In 2017 I'd say that most are aware of many benefits of breastfeeding. For starters, it's convenient, breast milk is filled with nutrients specifically designed to help your baby grow, and it can lower the risk of respiratory infections. Of course, not all mothers nurse, and that's OK. It doesn't matter if you were unable and/or just didn't want to breastfeed, either. After all, formula is a suitable, safe, and healthy alternative. But there are a few benefits of breastfeeding that no one talks about that truly highlight how magical breast milk can be. Those benefits don't downplay the importance of formula, or how it has literally saved millions of babies' lives, but it does spotlight the unique positives of breastfeeding that all moms should be made aware of before they decide how they'll feed their child.
Dr. Ruth A. Lawrence, M.D., professor of pediatrics and OB-GYN at the University of Rochester School of Medicine and Dentistry in Rochester, N.Y., and the author of Breastfeeding: A Guide for the Medical Profession, tells Fit Pregnancy that breastfeeding contributes to a healthier baby because "incidences of pneumonia, colds, and viruses are reduced." And while the aforementioned is among one of the more obvious benefits of breastfeeding, Dr. Lawrence goes on to add that breastfeeding leads toa lower risk of the mother being exposed to postmenopausal osteoporosis because lactation aids in a the woman's body and "absorbs calcium much more efficiently."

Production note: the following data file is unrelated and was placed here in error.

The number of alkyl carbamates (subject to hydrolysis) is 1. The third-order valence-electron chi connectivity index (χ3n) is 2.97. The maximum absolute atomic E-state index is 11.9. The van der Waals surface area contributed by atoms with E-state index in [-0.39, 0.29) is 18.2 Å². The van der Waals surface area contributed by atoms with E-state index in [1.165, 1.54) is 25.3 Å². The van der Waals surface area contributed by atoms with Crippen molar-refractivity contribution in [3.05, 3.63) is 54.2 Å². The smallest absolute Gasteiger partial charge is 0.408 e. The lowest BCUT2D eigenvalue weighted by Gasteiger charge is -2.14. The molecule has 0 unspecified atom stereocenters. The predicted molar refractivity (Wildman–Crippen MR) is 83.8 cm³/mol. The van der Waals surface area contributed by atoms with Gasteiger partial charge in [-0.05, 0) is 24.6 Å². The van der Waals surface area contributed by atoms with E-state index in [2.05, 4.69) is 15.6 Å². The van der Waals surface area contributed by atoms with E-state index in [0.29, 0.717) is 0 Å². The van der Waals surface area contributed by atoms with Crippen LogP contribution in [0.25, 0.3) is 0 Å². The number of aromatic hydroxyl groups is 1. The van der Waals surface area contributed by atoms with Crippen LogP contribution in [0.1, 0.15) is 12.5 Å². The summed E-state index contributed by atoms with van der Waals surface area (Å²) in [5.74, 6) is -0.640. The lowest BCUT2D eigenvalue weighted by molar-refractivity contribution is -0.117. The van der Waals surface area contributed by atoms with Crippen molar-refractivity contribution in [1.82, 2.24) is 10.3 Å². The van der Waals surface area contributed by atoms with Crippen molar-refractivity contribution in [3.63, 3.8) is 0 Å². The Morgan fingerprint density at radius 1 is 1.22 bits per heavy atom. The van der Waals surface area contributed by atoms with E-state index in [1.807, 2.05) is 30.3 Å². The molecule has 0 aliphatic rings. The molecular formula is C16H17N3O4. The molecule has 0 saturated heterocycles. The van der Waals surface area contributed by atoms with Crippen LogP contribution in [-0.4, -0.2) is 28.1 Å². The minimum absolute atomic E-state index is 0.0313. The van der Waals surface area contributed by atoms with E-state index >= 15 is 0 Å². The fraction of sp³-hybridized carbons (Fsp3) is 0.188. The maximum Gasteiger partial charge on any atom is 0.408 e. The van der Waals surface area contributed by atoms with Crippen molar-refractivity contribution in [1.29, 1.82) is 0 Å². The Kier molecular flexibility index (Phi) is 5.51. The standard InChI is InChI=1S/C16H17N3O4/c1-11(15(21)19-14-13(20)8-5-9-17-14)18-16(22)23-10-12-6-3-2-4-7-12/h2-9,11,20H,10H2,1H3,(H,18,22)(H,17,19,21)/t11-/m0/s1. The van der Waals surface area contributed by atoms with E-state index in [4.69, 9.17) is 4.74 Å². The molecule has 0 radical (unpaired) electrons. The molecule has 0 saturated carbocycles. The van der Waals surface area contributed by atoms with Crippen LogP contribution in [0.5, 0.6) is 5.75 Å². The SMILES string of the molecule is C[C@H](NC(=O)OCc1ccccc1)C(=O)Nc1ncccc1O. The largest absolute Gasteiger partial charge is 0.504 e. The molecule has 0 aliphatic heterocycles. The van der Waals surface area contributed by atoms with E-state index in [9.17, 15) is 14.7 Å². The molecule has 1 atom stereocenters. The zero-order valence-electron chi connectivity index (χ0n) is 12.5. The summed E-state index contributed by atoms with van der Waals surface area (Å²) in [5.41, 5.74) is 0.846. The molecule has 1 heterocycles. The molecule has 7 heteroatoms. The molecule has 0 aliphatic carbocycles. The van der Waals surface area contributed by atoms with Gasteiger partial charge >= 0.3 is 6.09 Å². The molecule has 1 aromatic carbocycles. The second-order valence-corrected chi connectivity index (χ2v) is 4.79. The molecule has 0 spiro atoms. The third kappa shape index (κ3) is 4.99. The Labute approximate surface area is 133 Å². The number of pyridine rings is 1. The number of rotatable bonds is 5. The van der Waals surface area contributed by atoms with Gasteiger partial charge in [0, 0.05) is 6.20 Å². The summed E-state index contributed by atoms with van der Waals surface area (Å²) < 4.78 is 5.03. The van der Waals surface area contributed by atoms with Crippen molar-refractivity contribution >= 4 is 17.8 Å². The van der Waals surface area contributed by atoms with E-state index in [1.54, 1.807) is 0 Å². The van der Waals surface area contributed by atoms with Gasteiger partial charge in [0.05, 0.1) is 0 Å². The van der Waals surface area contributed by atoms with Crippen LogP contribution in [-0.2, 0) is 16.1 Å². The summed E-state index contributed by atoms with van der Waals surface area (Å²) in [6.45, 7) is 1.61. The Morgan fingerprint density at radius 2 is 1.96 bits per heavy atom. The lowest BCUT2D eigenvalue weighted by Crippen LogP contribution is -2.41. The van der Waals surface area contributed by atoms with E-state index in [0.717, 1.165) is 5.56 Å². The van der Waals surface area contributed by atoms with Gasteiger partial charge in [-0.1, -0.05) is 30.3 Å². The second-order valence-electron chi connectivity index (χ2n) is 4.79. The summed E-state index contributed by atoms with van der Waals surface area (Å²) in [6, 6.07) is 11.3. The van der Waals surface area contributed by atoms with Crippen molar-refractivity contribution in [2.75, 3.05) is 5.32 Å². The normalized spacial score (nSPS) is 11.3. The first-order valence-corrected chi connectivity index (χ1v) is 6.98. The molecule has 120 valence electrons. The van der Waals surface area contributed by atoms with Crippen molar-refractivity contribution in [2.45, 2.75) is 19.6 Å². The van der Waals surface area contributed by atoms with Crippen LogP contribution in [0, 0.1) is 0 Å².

So not only is breastfeeding good for the baby, but it's great for the mother doing all that "feeding another human being with her body" stuff, too. So with that in mind, and because staying as informed as possible should always be the name of the parenting game, here are some other great benefits of nursing that aren't discussed as often as they should be: